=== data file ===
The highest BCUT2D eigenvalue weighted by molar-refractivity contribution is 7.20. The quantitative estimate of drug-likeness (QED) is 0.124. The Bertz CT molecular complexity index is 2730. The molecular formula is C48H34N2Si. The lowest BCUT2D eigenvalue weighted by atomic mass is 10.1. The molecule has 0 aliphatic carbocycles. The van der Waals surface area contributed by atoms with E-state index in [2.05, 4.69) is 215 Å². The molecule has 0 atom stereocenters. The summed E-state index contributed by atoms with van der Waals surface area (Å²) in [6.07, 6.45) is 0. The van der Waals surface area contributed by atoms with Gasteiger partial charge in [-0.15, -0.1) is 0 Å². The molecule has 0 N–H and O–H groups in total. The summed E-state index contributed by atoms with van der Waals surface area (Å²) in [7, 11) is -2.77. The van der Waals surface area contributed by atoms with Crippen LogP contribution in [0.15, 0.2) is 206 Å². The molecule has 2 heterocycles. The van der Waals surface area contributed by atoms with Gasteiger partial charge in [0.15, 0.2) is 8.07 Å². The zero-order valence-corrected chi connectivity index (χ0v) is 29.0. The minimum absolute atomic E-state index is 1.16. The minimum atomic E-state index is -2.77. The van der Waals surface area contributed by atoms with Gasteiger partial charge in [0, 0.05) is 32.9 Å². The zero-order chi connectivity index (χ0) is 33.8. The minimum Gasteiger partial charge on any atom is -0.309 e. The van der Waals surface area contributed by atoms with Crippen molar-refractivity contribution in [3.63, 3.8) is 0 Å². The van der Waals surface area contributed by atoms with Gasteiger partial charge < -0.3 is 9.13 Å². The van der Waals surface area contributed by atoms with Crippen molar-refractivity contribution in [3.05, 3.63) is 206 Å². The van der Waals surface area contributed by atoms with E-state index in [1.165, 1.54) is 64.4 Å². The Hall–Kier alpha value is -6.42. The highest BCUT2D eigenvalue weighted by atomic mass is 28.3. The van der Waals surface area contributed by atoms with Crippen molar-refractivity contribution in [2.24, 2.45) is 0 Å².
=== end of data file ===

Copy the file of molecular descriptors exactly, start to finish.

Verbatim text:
The highest BCUT2D eigenvalue weighted by molar-refractivity contribution is 7.20. The quantitative estimate of drug-likeness (QED) is 0.124. The Bertz CT molecular complexity index is 2730. The molecular formula is C48H34N2Si. The lowest BCUT2D eigenvalue weighted by atomic mass is 10.1. The molecule has 0 aliphatic carbocycles. The van der Waals surface area contributed by atoms with E-state index in [2.05, 4.69) is 215 Å². The molecule has 0 atom stereocenters. The summed E-state index contributed by atoms with van der Waals surface area (Å²) in [6.07, 6.45) is 0. The van der Waals surface area contributed by atoms with Gasteiger partial charge in [-0.15, -0.1) is 0 Å². The molecule has 0 N–H and O–H groups in total. The summed E-state index contributed by atoms with van der Waals surface area (Å²) in [7, 11) is -2.77. The van der Waals surface area contributed by atoms with Crippen LogP contribution in [0.15, 0.2) is 206 Å². The molecule has 2 heterocycles. The van der Waals surface area contributed by atoms with Gasteiger partial charge in [0.15, 0.2) is 8.07 Å². The zero-order valence-corrected chi connectivity index (χ0v) is 29.0. The minimum absolute atomic E-state index is 1.16. The minimum atomic E-state index is -2.77. The van der Waals surface area contributed by atoms with Gasteiger partial charge in [0, 0.05) is 32.9 Å². The zero-order chi connectivity index (χ0) is 33.8. The minimum Gasteiger partial charge on any atom is -0.309 e. The van der Waals surface area contributed by atoms with Crippen molar-refractivity contribution in [3.63, 3.8) is 0 Å². The van der Waals surface area contributed by atoms with Gasteiger partial charge < -0.3 is 9.13 Å². The van der Waals surface area contributed by atoms with Crippen molar-refractivity contribution in [3.05, 3.63) is 206 Å². The van der Waals surface area contributed by atoms with E-state index in [1.165, 1.54) is 64.4 Å². The Hall–Kier alpha value is -6.42. The highest BCUT2D eigenvalue weighted by atomic mass is 28.3. The van der Waals surface area contributed by atoms with Crippen molar-refractivity contribution in [2.24, 2.45) is 0 Å².